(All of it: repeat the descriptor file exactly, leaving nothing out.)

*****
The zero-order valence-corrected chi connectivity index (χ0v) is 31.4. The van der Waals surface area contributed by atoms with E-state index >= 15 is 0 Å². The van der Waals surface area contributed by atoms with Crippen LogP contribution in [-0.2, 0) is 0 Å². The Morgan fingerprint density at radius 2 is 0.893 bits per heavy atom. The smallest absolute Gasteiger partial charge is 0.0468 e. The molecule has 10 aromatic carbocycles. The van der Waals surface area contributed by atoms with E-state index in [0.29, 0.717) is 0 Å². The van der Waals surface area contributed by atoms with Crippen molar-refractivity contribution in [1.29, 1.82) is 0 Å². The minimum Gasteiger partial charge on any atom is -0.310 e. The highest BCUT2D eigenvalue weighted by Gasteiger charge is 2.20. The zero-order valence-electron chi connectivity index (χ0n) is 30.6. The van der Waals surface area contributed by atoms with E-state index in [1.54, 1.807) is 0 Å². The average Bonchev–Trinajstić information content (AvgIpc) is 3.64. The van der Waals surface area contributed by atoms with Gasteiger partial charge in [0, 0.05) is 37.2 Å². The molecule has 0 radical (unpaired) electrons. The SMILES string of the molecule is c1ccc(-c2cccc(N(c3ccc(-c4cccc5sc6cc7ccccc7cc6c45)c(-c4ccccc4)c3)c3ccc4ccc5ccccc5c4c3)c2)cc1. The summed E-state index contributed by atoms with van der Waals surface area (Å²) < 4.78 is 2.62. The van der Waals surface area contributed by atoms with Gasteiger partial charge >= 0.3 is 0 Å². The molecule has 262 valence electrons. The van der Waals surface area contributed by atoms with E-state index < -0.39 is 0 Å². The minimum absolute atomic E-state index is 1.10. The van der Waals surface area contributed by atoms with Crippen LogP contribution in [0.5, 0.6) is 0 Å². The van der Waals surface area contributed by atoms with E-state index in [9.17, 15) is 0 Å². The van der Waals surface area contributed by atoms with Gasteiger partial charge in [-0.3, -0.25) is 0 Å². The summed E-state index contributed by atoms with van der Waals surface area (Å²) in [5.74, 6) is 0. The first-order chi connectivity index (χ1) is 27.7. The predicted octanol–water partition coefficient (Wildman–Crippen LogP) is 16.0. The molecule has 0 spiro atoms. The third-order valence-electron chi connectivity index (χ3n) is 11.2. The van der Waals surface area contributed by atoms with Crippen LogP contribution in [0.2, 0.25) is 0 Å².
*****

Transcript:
The zero-order valence-corrected chi connectivity index (χ0v) is 31.4. The van der Waals surface area contributed by atoms with E-state index >= 15 is 0 Å². The van der Waals surface area contributed by atoms with Crippen LogP contribution in [-0.2, 0) is 0 Å². The Morgan fingerprint density at radius 2 is 0.893 bits per heavy atom. The smallest absolute Gasteiger partial charge is 0.0468 e. The molecule has 10 aromatic carbocycles. The van der Waals surface area contributed by atoms with E-state index in [0.29, 0.717) is 0 Å². The van der Waals surface area contributed by atoms with Crippen molar-refractivity contribution in [1.29, 1.82) is 0 Å². The minimum Gasteiger partial charge on any atom is -0.310 e. The highest BCUT2D eigenvalue weighted by Gasteiger charge is 2.20. The zero-order valence-electron chi connectivity index (χ0n) is 30.6. The van der Waals surface area contributed by atoms with E-state index in [1.54, 1.807) is 0 Å². The average Bonchev–Trinajstić information content (AvgIpc) is 3.64. The van der Waals surface area contributed by atoms with Gasteiger partial charge in [0, 0.05) is 37.2 Å². The molecule has 0 radical (unpaired) electrons. The SMILES string of the molecule is c1ccc(-c2cccc(N(c3ccc(-c4cccc5sc6cc7ccccc7cc6c45)c(-c4ccccc4)c3)c3ccc4ccc5ccccc5c4c3)c2)cc1. The summed E-state index contributed by atoms with van der Waals surface area (Å²) < 4.78 is 2.62. The van der Waals surface area contributed by atoms with Gasteiger partial charge >= 0.3 is 0 Å². The molecule has 262 valence electrons. The van der Waals surface area contributed by atoms with E-state index < -0.39 is 0 Å². The minimum absolute atomic E-state index is 1.10. The van der Waals surface area contributed by atoms with Crippen LogP contribution in [0.5, 0.6) is 0 Å². The van der Waals surface area contributed by atoms with E-state index in [9.17, 15) is 0 Å². The van der Waals surface area contributed by atoms with Gasteiger partial charge in [-0.3, -0.25) is 0 Å². The summed E-state index contributed by atoms with van der Waals surface area (Å²) in [5.74, 6) is 0. The first-order chi connectivity index (χ1) is 27.7. The predicted octanol–water partition coefficient (Wildman–Crippen LogP) is 16.0. The molecule has 0 spiro atoms. The third-order valence-electron chi connectivity index (χ3n) is 11.2. The van der Waals surface area contributed by atoms with Crippen LogP contribution in [0.2, 0.25) is 0 Å².